By Miranda N. Meadow
I recently began reading All In: Using Healthcare Collaboratives to Saves Lives and Improve Care. My favorite line so far comes from Joe McCannon:
“Variation in American healthcare is not merely ‘interesting,’ ‘troubling,’ or ‘worthy of deep research;’ it’s fundamentally unjust. When we know how to do something that can save lives or reduce suffering, and we fail to make it available to anyone who could benefit, we’re all at risk of seeing our loved ones subjected to avoidable harm.”
McCannon’s use of the phrase “fundamentally unjust” is what really caught my attention. Because it’s true that a lot of the language we use around care transitions work is muted, that we talk about the issues: adverse events and unnecessary readmissions and preventable costs. But we don’t often talk about just how unjust it is that we know what works but we continue to insist more research is needed.
I’m admittedly early in my career. I finished my graduate degree in 2012, having worked in Colorado’s public health scene for three years. Since that time I’ve worked for Denver Health Managed Care, for Colorado’s Quality Improvement Organization (then CFMC), and for a private software company focused on nursing home quality. This combo of experiences have added up to provide me just enough understanding about the problems surrounding care transitions to be dangerous. But I have a nagging sense that when it comes to care transitions work we know a LOT about what works. We don’t need more pilots. We don’t need more practice. As a healthcare community, we need to invest resources at a scale that allows us to take this work from trial to Standard Operating Procedure.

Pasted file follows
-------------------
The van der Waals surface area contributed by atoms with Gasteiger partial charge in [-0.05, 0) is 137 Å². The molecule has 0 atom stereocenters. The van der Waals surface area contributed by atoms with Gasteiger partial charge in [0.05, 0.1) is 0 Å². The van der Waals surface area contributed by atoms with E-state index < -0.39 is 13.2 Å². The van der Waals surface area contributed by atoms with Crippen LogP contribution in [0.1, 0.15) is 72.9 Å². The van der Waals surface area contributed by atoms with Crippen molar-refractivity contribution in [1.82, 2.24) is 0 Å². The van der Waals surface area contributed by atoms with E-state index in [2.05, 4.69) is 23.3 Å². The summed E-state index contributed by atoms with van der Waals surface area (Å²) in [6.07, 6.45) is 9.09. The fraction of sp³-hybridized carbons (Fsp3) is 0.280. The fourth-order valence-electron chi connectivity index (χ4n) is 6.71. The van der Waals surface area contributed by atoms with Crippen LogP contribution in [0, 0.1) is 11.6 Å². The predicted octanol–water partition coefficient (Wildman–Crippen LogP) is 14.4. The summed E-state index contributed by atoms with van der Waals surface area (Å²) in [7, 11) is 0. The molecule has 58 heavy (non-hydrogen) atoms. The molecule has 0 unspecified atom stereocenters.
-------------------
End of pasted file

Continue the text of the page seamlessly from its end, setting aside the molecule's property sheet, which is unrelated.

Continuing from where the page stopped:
I’m thrilled to join in working with so many dedicated professionals across Colorado to advance the mission of Healthy Transitions Colorado. My first month has been filled with meetings with several community partners that have generously taken the time to speak with me about their organizations, their goals, and how we can ensure that the next few years of HTC can be a truly collaborative organization that focuses on the goals and needs of our community partners. I invite you to reach out to me so that I can get to know you and your organization. If you have questions or concerns about HTC specifically or care transitions generally, I want to hear it. The work can seem big and the system un-fixable, but we can fix it.
Because we have to.